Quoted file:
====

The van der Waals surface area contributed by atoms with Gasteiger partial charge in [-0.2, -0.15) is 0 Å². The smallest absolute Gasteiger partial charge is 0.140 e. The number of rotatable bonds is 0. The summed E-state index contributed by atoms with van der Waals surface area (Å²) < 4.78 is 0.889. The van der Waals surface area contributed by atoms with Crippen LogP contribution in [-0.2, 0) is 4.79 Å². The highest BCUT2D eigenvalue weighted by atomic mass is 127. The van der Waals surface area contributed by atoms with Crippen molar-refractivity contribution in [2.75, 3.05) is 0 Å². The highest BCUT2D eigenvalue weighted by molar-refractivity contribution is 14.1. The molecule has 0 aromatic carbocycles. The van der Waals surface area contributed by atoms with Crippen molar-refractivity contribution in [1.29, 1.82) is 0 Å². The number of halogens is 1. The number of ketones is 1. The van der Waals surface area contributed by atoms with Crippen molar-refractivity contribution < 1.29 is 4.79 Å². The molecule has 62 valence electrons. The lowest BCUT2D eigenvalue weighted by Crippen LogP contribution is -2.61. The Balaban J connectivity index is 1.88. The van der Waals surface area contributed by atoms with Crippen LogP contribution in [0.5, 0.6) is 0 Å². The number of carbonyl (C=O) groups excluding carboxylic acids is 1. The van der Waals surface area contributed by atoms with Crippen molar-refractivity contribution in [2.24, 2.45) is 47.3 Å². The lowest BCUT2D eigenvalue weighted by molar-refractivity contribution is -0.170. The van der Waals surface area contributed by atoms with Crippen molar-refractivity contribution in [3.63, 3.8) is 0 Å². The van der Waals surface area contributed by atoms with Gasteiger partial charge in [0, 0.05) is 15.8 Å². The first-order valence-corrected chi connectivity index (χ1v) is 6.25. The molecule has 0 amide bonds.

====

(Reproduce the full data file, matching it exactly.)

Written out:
The van der Waals surface area contributed by atoms with Gasteiger partial charge in [-0.2, -0.15) is 0 Å². The smallest absolute Gasteiger partial charge is 0.140 e. The number of rotatable bonds is 0. The summed E-state index contributed by atoms with van der Waals surface area (Å²) < 4.78 is 0.889. The van der Waals surface area contributed by atoms with Crippen LogP contribution in [-0.2, 0) is 4.79 Å². The highest BCUT2D eigenvalue weighted by atomic mass is 127. The van der Waals surface area contributed by atoms with Crippen molar-refractivity contribution in [2.75, 3.05) is 0 Å². The highest BCUT2D eigenvalue weighted by molar-refractivity contribution is 14.1. The molecule has 0 aromatic carbocycles. The van der Waals surface area contributed by atoms with Crippen molar-refractivity contribution in [1.29, 1.82) is 0 Å². The number of halogens is 1. The number of ketones is 1. The van der Waals surface area contributed by atoms with Crippen molar-refractivity contribution < 1.29 is 4.79 Å². The molecule has 62 valence electrons. The lowest BCUT2D eigenvalue weighted by Crippen LogP contribution is -2.61. The Balaban J connectivity index is 1.88. The van der Waals surface area contributed by atoms with Crippen LogP contribution in [0.5, 0.6) is 0 Å². The number of carbonyl (C=O) groups excluding carboxylic acids is 1. The van der Waals surface area contributed by atoms with Crippen molar-refractivity contribution in [2.24, 2.45) is 47.3 Å². The lowest BCUT2D eigenvalue weighted by molar-refractivity contribution is -0.170. The van der Waals surface area contributed by atoms with Crippen molar-refractivity contribution in [3.63, 3.8) is 0 Å². The van der Waals surface area contributed by atoms with Gasteiger partial charge in [0, 0.05) is 15.8 Å². The first-order valence-corrected chi connectivity index (χ1v) is 6.25. The molecule has 0 amide bonds.